Not-a-doctor Clement in Ireland pushing treatment that cures “every known disease”

You can probably imagine that someone who would make such a claim would be a target for skeptical activism. You’d be right.

Recall back in January, the story of two Canadian girls with leukemia that were treated not with chemotherapy, which has an extremely high cure rate, but at a Florida clinic that serves up unproven alternatives to treatment. One of these girls died.

The head of the Hippocrates Health Institute, a spa, Brian Clement, calls himself “Dr.” Sorry, cancer isn’t cured at a health spa with vitamin injections. After what appears to be a brief investigation of the clinic by the Florida Department of Health, Clement is once again kicking up his heels and the ire of those who know what nonsense he peddles by visiting Ireland.

Man who claims to have cured cancer is causing controversy in Dublin and Galway

Clement is co-director of the Hippocrates Health Institute in Florida, a spa which offers treatments like cold laser therapy and vitamin C injections and encourages patients to adopt a raw food diet. In the past, when asked what ailments the spa had cured with this diet, Clement responded: “Every known disease.”

“Of course, we are most notable for all of the people that have healed cancer.”

That’s from a previous video and it’s complete bullshit. The Cork Skeptics have called for the hotels hosting the talks to cancel the Clement gatherings as they consider him a danger to public health. One event has been moved to a different venue. It’s clear some people are influenced by his pitch to spend thousands to visit the clinic and undertake the procedures.

Outrageous claims – such as diet, vitamins and enemas cure cancer – should be met with serious skepticism, but the audience may not have the background knowledge to judge such information critically. People who are desperate and fearful will hear only the promises of a miracle cure and not hear WHY the whole business stinks.

Is it right to ask for a venue boycott of Clement? By informing the hotel that this speaker is pushing nonsense on sick people for profit, yes, it’s right to ask that. The debate over medical treatments should be in the professional sphere and to make a claim that a treatment works MUST be subject to review and critique.There is zero evidence that his diet and energy treatments work. Clement skirts that issue by going directly to the people and advertising his goods. He was cited for practicing medicine without a license before. What is he promising to the audience and why should they listen?

Let’s keep this foremost in mind — Makayla Sault DIED.  Have others? Important work lies in keeping the heat on Clement by using facts and the law but remaining on the ethical side of this discussion.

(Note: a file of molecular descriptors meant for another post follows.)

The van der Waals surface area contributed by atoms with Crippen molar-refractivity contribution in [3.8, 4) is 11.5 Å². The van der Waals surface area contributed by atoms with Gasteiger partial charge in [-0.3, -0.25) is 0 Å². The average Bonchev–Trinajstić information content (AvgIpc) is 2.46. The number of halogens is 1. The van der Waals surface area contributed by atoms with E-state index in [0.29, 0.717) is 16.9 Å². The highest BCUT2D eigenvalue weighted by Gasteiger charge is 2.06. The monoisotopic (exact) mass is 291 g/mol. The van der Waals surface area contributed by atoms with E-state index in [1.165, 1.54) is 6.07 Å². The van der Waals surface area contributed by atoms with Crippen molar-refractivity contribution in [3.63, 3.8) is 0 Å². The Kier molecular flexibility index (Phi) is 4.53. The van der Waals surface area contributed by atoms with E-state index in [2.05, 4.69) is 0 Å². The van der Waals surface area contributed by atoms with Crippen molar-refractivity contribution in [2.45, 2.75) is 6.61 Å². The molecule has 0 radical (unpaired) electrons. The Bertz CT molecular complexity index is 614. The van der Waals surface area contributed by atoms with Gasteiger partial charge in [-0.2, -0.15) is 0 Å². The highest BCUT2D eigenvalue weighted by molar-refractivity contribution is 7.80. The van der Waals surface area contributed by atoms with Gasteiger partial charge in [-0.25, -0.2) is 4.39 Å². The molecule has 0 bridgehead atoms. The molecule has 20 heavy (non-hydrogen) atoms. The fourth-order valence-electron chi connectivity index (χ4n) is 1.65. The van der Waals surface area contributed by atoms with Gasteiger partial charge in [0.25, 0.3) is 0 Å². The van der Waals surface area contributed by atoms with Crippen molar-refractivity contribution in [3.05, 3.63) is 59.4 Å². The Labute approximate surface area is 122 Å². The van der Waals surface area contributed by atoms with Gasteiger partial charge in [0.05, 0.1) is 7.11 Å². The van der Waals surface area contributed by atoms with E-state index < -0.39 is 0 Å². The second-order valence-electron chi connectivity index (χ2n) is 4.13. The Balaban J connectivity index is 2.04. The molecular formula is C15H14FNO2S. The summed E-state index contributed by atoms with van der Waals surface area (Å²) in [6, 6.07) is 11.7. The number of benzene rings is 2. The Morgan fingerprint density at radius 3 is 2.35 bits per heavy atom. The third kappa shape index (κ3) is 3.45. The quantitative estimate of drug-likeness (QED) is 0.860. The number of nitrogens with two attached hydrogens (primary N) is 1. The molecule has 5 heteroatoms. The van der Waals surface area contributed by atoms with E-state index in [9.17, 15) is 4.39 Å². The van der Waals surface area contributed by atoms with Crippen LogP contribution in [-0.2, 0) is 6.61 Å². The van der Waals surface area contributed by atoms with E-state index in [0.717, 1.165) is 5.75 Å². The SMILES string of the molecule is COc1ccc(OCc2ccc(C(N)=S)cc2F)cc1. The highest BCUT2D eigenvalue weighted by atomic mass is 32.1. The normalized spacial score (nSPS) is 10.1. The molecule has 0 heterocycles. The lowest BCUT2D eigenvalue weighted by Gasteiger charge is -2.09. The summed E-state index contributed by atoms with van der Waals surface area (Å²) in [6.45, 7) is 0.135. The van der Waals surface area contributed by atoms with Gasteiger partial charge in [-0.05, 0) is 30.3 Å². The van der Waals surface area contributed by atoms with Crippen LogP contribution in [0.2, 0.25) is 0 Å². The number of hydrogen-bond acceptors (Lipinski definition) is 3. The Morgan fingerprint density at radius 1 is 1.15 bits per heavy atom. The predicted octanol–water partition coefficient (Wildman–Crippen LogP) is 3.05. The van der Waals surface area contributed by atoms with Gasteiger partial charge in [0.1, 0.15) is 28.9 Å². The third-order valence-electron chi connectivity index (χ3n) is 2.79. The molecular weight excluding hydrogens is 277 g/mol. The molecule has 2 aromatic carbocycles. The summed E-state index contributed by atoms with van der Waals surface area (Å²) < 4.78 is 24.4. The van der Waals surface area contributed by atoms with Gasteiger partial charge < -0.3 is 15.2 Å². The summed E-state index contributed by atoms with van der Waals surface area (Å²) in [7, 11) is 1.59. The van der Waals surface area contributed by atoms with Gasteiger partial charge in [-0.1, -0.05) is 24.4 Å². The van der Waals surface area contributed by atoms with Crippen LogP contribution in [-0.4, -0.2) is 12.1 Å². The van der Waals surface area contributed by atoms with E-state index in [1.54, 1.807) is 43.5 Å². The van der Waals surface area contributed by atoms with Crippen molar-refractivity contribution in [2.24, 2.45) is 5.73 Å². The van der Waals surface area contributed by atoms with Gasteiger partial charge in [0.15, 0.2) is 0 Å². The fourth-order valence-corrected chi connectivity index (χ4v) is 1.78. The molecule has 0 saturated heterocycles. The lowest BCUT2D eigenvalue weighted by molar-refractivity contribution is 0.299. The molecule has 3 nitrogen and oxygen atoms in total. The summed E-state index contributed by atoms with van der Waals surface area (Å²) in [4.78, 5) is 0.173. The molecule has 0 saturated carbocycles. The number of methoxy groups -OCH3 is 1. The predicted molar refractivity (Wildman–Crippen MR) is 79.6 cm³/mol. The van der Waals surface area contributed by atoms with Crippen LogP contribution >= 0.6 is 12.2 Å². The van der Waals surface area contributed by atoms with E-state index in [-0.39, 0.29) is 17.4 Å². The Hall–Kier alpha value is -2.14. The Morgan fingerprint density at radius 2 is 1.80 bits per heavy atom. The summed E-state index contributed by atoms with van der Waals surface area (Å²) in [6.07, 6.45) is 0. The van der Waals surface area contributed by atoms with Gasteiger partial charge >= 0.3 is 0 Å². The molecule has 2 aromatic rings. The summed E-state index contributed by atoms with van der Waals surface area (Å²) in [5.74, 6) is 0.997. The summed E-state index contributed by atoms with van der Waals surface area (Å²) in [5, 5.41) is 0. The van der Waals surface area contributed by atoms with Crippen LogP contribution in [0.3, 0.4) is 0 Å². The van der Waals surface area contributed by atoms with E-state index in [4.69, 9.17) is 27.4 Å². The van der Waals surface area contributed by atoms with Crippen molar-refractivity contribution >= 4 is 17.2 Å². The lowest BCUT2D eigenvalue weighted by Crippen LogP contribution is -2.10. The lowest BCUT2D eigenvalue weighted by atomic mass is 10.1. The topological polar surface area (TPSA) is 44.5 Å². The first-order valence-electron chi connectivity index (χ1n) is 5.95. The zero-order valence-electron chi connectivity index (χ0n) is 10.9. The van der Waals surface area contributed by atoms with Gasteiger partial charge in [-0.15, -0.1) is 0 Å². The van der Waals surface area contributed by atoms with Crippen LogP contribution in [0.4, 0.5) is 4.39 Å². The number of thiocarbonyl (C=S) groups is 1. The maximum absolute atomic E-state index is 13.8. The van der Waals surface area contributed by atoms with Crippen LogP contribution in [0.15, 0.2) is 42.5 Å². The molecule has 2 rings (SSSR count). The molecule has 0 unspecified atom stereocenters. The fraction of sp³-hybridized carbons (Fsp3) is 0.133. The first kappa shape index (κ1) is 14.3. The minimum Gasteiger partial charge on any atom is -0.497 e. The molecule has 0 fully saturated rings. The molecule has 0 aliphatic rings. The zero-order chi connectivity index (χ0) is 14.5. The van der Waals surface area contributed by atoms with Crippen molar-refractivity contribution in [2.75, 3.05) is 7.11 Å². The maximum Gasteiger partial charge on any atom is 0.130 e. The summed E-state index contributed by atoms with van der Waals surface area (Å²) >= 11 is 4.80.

When false hope leads well-meaning people astray – Respectful Insolence

The Hippocrates Health Institute: Cancer quackery finally under the spotlight, but will it matter? « Science-Based Medicine

Brian Clement and the Hippocrates Health Institute: Cancer quackery on steroids – Respectful Insolence

 

 

  7 comments for “Not-a-doctor Clement in Ireland pushing treatment that cures “every known disease”

  1. Adam
    June 16, 2015 at 6:51 AM

    Ireland should exercise its powers and deny this person entry on the grounds of public health & safety.

  2. Frank
    June 16, 2015 at 10:43 AM

    Update 4: 16/6/15: The Carlton Airport Hotel have cancelled the event. Thank you Carlton! All advertised hotel venues have now withdrawn their bookings.

    Update 3: 16/6/15: The Connacht Hotel have rung to tell us the meeting has been cancelled. Thank you Connacht Hotel!

    Update 2: 15/6/15 The Galway meeting has now been moved to the Connacht Hotel.

    Update: 15/6/15 The Galway Clayton Hotel have let us know that they will no longer be hosting the meeting in Galway.

    http://corkskeptics.org/2015/06/11/brian-clement-alternative-cancer-practitioner-you-are-not-welcome/

  3. Kurt
    June 16, 2015 at 11:11 AM

    Scamming someone out of a few bucks is bad enough, but scamming people into believing you can save their life when they are dying is morally reprehensible.

  4. Fredthechemist
    June 16, 2015 at 11:24 AM

    I would prefer the descriptor “CONTEMPTIBLE”

  5. Richard
    June 16, 2015 at 4:41 PM

    I would prefer “criminal” ….

  6. Grackle
    June 18, 2015 at 9:25 AM

    Excellent news!

  7. Frank
    June 23, 2015 at 5:52 AM

    Cancelled: Man who claims to have cured cancer will not be speaking in Ireland

    http://www.thejournal.ie/cancer-cure-talk-cancelled-2165099-Jun2015/

Leave a Reply

Your email address will not be published. Required fields are marked *